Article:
The anti-corruption agency in Nigeria has arrested one of the West African nation’s top politicians on suspicion of defrauding the oil-rich country, an official said. Officers arrested outgoing House of Representatives speaker Dimeji Bankole at his home in Nigeria’s capital of Abuja after the lawmaker resisted arrest for more than four hours, said Femi Babafemi, a spokesman for the Economic and Financial Crimes Commission. Babafemi gave no additional details about the allegations facing Bankole, other than to say that he would be held “in custody to enable him to have sufficient time to answer questions on the numerous fraud allegations against him.” The lawmaker apparently refused several requests by officials to be interviewed. “An intelligence report showed that the former speaker was planning to leave Abuja for Lagos on Sunday evening and thereafter flee the country through an illegal route,” a statement from Babafemi read.
It was not immediately clear if Bankole had a lawyer. His spokesman, Idowu Bakare, previously issued a statement saying Bankole “never benefited” from his position, including taking a more than $66 million loan from United Bank for Africa PLC for his office. That was on top of his annual salary and money already budgeted for his office, which runs into the millions of dollars. Bakare on Monday denied allegations that Bankole was planning to flee. He said he was with Bankole at home when he was arrested and that Bankole did not resist arrest. He said security guards at Bankole’s home did question the antigraft body’s officers at the gate because they were not expected. Positions in Nigeria’s National Assembly are highly lucrative, and even low-ranking members get more than $1 million in salaries and benefits, plus the ability to direct a swollen budget in a nation where billions in oil revenues routinely go missing. Bankole conceded defeat to an opposition party candidate in Nigeria’s April elections, one of a number of prominent politicians who lost their seats in the country’s National Assembly.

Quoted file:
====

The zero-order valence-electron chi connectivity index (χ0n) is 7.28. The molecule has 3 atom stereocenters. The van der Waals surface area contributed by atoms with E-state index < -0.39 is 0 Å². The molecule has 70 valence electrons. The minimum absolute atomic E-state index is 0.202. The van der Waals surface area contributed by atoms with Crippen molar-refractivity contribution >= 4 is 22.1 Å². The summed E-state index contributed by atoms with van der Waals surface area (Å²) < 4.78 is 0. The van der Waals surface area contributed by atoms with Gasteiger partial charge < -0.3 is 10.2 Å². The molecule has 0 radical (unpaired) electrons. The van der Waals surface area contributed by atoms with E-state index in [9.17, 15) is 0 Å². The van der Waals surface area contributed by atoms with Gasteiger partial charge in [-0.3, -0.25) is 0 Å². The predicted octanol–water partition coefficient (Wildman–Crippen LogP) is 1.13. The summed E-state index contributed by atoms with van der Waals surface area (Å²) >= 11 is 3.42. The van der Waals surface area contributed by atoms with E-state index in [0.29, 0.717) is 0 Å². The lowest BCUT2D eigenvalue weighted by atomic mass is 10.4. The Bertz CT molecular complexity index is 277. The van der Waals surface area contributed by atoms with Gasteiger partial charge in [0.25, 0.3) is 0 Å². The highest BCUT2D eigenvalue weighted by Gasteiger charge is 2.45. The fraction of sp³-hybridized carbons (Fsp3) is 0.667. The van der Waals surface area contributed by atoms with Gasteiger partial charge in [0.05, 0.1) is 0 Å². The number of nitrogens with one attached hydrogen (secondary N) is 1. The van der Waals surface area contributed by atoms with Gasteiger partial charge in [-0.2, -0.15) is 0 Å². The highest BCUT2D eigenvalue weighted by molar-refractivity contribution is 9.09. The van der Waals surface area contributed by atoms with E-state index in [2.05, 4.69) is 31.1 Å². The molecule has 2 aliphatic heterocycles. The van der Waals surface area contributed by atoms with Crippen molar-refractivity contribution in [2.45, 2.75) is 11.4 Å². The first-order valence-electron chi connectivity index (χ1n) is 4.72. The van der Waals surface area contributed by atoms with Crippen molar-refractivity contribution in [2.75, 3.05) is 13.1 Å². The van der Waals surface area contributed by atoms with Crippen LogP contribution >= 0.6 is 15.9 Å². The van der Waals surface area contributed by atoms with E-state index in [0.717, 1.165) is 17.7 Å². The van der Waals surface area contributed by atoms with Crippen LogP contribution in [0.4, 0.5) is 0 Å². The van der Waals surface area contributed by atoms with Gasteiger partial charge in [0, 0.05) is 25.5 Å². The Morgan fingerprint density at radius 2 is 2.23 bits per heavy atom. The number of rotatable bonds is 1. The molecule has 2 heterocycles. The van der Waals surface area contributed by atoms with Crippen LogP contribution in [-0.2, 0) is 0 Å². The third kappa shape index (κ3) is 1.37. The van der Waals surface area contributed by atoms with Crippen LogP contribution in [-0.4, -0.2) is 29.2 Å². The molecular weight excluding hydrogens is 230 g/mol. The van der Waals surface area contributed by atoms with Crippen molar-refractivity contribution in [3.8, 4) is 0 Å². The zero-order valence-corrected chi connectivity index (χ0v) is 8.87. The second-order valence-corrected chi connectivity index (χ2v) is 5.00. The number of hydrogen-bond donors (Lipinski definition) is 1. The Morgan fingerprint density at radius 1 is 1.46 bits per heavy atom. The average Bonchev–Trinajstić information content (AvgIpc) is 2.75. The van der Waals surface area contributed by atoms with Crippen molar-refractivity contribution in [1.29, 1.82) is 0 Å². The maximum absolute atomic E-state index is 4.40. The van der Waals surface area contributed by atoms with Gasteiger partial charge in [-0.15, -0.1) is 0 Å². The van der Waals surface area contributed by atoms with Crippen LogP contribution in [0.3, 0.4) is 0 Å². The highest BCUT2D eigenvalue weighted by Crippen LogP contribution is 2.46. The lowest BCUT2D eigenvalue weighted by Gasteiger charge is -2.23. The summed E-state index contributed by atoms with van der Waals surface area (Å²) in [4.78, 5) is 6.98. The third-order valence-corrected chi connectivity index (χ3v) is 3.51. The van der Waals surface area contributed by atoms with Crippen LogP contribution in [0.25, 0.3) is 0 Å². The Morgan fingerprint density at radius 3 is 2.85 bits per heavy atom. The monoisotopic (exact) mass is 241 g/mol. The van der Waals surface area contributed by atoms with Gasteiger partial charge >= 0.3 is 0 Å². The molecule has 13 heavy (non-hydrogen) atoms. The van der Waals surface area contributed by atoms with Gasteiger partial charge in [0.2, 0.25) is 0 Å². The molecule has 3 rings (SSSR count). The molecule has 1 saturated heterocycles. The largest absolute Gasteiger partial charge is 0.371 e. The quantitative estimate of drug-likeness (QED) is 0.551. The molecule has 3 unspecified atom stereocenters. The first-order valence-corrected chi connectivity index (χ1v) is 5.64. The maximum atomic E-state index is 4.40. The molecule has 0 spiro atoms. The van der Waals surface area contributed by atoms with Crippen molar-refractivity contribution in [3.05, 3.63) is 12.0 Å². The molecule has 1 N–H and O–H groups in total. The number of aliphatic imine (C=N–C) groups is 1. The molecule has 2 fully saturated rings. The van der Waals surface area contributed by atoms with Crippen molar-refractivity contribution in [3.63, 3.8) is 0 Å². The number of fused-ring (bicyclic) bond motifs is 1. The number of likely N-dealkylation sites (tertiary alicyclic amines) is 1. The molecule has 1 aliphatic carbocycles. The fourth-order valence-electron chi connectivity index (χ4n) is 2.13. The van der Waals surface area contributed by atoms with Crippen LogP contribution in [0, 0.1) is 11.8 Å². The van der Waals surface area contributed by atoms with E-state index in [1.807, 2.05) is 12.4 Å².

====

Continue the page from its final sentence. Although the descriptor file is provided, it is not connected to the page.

Many pointed to Bankole’s defeat as a sign that Nigeria’s elections, typically marred by fraud and thuggery, had improved over the nation’s 12 years as a democracy. However, ballot-box stuffing and violence dominated later polls, with more than 800 people dying in religious rioting after the presidential election. Nigeria, one of the top crude oil suppliers to the U.S., has a long history of corruption, with one official once estimating the country has lost more than $380 billion to graft since gaining its independence from Britain in 1960. Corruption trickles down from corrupt politicians in Abuja to the lowest police officer shaking down bribes from motorists at one of the country’s many traffic checkpoints. Bankole’s detention is the highest-profile case in many months for the Economic and Financial Crimes Commission, founded by former President Olusegun Obasanjo in 2003. While critics say Obasanjo used the agency to go after his opponents, officers did make major arrests under then-chief Nuhu Ribadu.
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